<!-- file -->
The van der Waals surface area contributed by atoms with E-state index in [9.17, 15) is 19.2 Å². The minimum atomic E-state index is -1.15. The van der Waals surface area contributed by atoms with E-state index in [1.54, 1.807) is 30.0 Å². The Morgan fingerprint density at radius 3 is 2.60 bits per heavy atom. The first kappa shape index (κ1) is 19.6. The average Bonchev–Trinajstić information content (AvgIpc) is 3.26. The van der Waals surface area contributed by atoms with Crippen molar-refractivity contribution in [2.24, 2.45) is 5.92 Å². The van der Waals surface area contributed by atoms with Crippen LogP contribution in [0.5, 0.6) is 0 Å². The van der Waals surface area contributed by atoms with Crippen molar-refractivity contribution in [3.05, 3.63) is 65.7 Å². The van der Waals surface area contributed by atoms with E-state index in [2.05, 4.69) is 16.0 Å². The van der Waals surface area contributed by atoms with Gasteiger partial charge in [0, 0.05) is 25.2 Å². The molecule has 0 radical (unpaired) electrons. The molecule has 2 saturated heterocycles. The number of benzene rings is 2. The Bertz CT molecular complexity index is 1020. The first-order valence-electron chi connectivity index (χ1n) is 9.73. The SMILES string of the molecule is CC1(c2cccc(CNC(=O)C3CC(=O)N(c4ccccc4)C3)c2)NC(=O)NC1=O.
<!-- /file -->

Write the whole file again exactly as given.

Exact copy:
The van der Waals surface area contributed by atoms with E-state index in [9.17, 15) is 19.2 Å². The minimum atomic E-state index is -1.15. The van der Waals surface area contributed by atoms with E-state index in [1.54, 1.807) is 30.0 Å². The Morgan fingerprint density at radius 3 is 2.60 bits per heavy atom. The first kappa shape index (κ1) is 19.6. The average Bonchev–Trinajstić information content (AvgIpc) is 3.26. The van der Waals surface area contributed by atoms with Crippen molar-refractivity contribution in [2.24, 2.45) is 5.92 Å². The van der Waals surface area contributed by atoms with Crippen LogP contribution in [0.5, 0.6) is 0 Å². The van der Waals surface area contributed by atoms with Crippen molar-refractivity contribution in [3.05, 3.63) is 65.7 Å². The van der Waals surface area contributed by atoms with E-state index in [2.05, 4.69) is 16.0 Å². The van der Waals surface area contributed by atoms with Gasteiger partial charge in [0, 0.05) is 25.2 Å². The molecule has 0 radical (unpaired) electrons. The molecule has 2 saturated heterocycles. The number of benzene rings is 2. The Bertz CT molecular complexity index is 1020. The first-order valence-electron chi connectivity index (χ1n) is 9.73. The SMILES string of the molecule is CC1(c2cccc(CNC(=O)C3CC(=O)N(c4ccccc4)C3)c2)NC(=O)NC1=O.